How to Get Rid of Hemorrhoids During Pregnancy

Hemorrhoids tend to be more common later in pregnancy. Learn how to get rid of these uncomfortable varicose veins while expecting.

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Hemorrhoids are itchy, painful varicose veins in your rectal area. They are common during pregnancy thanks to blood vessels that swell because of higher-than-usual blood volume. That extra blood can cause hemorrhoids to plump up to the size of a marble, and your growing uterus exerts more pressure on the pelvic veins, increasing the swelling.

So how long does it take for hemorrhoids to go away? Depending on the severity, they can stick around for days, weeks, or months—but you don't have to suffer in silence. Learn how to get rid of hemorrhoids with these tips and tricks.

Pregnancy Hemorrhoids Treatment

You can implement several strategies to prevent hemorrhoids. For example, avoid constipation (which aggravates hemorrhoids) by consuming plenty of fluids, eating a high-fiber diet, and regularly exercising, says Jeanne Faulkner, R.N. Even when following this advice, though, hemorrhoids might still be inevitable.

The following methods may ease the pain and discomfort associated with hemorrhoids in pregnancy.

Sitz baths can ease hemorrhoid discomfort

For those wondering how to cure hemorrhoids at home fast, a warm-water soak might ease discomfort. That doesn't mean you have to fill an entire bathtub every time; you can buy a small plastic tub (called a "sitz bath") at the drugstore.

Fill it with warm water and position it over your toilet so you can sit in it for 15 minutes several times a day—especially after going number two. To get the most out of your sitz bath, try these tips:

  • Add more water to keep the temperature comfortable.
  • Try an over-the-counter sitz bath with baking soda (sodium bicarbonate).
  • Try 1/2 cup Epsom salt per gallon of warm water for relief.
  • Don't stand too fast when you're finished; go nice and slow.
  • Pat yourself dry with a clean towel before getting dressed.

Ice on hemorrhoids can relieve swelling

Try alternating ice packs with warm-water soaks. Apply the ice for 15 minutes at a time to reduce swelling. However, you shouldn't place ice directly on the hemorrhoids; always use a washcloth or other barrier.

Witch hazel may heal hemorrhoids

Some people try healing hemorrhoids with witch hazel. You can buy witch hazel pads in stores and use them to wipe after going to the bathroom.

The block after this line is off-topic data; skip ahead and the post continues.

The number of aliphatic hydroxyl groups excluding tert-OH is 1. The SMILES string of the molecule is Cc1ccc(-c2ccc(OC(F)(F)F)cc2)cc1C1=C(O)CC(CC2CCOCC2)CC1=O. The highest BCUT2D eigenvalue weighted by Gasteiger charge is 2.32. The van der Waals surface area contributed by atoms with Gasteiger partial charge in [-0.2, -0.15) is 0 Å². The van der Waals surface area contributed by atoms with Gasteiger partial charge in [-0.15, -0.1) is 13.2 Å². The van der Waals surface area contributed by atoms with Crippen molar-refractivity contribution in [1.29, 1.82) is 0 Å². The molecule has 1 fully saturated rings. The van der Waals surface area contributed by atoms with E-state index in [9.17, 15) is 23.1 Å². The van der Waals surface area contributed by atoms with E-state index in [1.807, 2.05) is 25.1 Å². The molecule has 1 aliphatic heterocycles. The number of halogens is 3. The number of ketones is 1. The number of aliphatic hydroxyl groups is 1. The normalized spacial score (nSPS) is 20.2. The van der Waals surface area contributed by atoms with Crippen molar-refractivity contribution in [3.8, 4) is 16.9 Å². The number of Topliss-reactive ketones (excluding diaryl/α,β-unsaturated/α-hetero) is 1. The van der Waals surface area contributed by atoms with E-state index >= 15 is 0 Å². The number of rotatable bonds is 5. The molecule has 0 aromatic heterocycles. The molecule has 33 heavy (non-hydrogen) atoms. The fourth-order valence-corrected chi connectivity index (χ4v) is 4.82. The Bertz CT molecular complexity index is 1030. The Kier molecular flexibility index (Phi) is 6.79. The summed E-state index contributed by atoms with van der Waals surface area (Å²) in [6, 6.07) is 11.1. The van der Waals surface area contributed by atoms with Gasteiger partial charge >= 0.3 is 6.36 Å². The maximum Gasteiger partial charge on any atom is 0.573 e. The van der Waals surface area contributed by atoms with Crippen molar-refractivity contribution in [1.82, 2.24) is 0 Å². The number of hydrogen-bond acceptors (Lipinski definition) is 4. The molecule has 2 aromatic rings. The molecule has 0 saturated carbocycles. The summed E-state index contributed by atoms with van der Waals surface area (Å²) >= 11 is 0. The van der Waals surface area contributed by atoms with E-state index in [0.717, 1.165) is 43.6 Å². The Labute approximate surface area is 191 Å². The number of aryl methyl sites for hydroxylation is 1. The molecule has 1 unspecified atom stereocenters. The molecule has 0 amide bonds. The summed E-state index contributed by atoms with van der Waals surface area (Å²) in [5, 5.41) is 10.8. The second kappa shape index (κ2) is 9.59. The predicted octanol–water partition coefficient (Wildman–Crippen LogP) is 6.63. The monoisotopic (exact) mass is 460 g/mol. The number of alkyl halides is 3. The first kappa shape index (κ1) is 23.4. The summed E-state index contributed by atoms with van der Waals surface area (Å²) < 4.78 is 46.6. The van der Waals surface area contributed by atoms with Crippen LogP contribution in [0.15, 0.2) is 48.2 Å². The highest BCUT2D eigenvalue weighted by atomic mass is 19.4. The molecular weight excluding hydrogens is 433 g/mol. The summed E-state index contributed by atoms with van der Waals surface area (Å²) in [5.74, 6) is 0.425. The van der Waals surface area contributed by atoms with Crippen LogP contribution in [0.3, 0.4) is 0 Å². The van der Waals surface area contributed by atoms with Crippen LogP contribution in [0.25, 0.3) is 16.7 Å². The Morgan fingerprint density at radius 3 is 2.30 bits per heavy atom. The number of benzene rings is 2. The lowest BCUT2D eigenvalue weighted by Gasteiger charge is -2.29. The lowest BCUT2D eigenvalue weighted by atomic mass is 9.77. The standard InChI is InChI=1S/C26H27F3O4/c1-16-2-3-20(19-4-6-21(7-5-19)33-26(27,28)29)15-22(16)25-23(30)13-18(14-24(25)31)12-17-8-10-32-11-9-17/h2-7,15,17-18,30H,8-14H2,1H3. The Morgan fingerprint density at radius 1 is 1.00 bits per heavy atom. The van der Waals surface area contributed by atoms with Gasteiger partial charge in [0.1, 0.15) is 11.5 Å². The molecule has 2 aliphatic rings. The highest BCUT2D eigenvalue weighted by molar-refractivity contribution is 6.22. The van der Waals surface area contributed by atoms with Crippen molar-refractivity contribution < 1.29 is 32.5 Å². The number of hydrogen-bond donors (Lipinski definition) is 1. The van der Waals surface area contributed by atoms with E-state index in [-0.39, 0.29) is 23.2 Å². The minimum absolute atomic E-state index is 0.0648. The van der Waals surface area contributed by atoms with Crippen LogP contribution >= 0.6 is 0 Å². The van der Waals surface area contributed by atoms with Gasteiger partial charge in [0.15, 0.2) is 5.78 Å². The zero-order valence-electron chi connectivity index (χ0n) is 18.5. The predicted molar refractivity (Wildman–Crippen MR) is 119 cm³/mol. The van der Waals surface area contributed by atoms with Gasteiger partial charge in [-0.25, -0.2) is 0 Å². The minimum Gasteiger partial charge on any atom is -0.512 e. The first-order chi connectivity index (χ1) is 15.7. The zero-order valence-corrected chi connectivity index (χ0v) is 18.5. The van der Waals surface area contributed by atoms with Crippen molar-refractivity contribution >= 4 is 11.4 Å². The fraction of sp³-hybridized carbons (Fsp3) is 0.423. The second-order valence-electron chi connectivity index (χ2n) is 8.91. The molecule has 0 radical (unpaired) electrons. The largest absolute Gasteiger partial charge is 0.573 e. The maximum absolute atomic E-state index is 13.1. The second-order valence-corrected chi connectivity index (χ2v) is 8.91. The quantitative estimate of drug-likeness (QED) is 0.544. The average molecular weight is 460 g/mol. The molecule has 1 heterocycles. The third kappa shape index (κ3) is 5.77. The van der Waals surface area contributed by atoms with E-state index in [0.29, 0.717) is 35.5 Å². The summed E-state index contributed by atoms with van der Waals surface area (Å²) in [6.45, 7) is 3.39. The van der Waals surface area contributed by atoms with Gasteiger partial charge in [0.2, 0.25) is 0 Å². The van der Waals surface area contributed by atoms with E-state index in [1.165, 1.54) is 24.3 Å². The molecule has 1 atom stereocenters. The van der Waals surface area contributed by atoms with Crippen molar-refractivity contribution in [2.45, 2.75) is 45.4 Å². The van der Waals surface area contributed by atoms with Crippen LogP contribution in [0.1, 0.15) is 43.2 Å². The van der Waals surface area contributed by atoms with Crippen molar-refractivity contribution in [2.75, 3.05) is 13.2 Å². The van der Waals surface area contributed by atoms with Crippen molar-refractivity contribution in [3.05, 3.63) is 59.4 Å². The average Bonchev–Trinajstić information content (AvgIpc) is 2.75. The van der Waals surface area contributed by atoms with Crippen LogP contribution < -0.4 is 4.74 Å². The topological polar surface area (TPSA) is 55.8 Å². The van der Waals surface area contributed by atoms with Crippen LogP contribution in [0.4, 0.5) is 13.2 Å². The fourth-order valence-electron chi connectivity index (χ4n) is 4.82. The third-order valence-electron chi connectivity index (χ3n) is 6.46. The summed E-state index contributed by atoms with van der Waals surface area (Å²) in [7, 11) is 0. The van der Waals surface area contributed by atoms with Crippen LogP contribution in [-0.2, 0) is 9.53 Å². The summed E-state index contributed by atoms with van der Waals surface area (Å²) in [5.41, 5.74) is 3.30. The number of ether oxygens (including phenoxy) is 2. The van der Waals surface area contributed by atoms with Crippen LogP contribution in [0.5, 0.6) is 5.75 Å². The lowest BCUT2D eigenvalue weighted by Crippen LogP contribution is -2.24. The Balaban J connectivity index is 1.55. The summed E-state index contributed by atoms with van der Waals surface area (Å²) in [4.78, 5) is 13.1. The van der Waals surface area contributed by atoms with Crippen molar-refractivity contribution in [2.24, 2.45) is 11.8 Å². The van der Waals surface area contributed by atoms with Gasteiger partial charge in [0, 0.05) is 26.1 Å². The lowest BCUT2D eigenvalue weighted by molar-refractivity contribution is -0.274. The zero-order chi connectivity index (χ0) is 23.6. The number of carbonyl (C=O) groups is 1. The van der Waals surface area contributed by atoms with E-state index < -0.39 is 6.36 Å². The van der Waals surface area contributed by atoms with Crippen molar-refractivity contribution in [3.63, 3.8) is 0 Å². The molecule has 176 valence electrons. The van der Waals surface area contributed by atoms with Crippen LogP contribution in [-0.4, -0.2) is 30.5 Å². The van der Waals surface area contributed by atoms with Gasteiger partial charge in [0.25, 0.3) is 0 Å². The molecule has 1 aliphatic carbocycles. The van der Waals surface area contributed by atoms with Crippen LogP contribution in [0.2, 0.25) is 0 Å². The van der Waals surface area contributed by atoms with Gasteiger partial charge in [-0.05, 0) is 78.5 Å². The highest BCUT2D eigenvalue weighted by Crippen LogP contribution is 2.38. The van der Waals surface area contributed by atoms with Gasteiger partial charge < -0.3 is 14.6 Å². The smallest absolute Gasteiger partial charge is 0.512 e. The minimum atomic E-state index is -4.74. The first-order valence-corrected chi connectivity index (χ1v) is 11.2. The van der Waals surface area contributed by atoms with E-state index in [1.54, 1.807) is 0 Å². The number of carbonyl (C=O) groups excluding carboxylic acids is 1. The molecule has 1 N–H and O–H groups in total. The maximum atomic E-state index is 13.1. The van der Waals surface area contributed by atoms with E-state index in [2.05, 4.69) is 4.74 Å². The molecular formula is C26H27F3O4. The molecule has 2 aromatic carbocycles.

Witch hazel is an astringent, which means that it can help temporarily shrink hemorrhoids by drawing out water from the tissue. You can use a liquid form of witch hazel to medicate a cold compress or try presoaked witch hazel pads to help relieve itching, pain, and swelling.

For added comfort, chill the witch hazel in the fridge before applying it to hemorrhoids.

Soft, wet toilet paper can relieve hemorrhoids

Using unscented, white toilet tissue can lessen irritation, and it might help to wet the tissue before you wipe your rectal area. You can also buy specially medicated moist towelettes to use instead of toilet tissue.

Lifestyle changes can relieve hemorrhoids

Some of the most robust and effective treatments you can use to alleviate hemorrhoids can be found in simple lifestyle changes. Taking care of your health, including how you exercise, eat and rest, makes hemorrhoids less of a pain in the derrière.

  • Avoid straining in the bathroom.
  • Eating foods rich in fiber
  • Take stool softeners
  • Drink at least six to eight glasses of fluids a day
  • Avoid sitting or standing for long stretches of time
  • Lie on your left side while sleeping or watching TV
  • Avoid lifting heavy weights

Topical anesthetic or medicated suppository can help hemorrhoids

If the pain or itching becomes intolerable, ask your practitioner to suggest a topical anesthetic or safe medicated suppository.

The best medicine for hemorrhoids may be laxatives since they relieve constipation and straining that can aggravate hemorrhoid discomfort. You also might want to ask your provider about a fiber supplement or stool softener.

Do Hemorrhoids Go Away On Their Own?

Unlike chronic hemorrhoids, pregnancy-related cases are almost always temporary and should go away after your baby's born. If your hemorrhoids persist, talk to your doctor about a different treatment plan.

Updated by Nicole Harris
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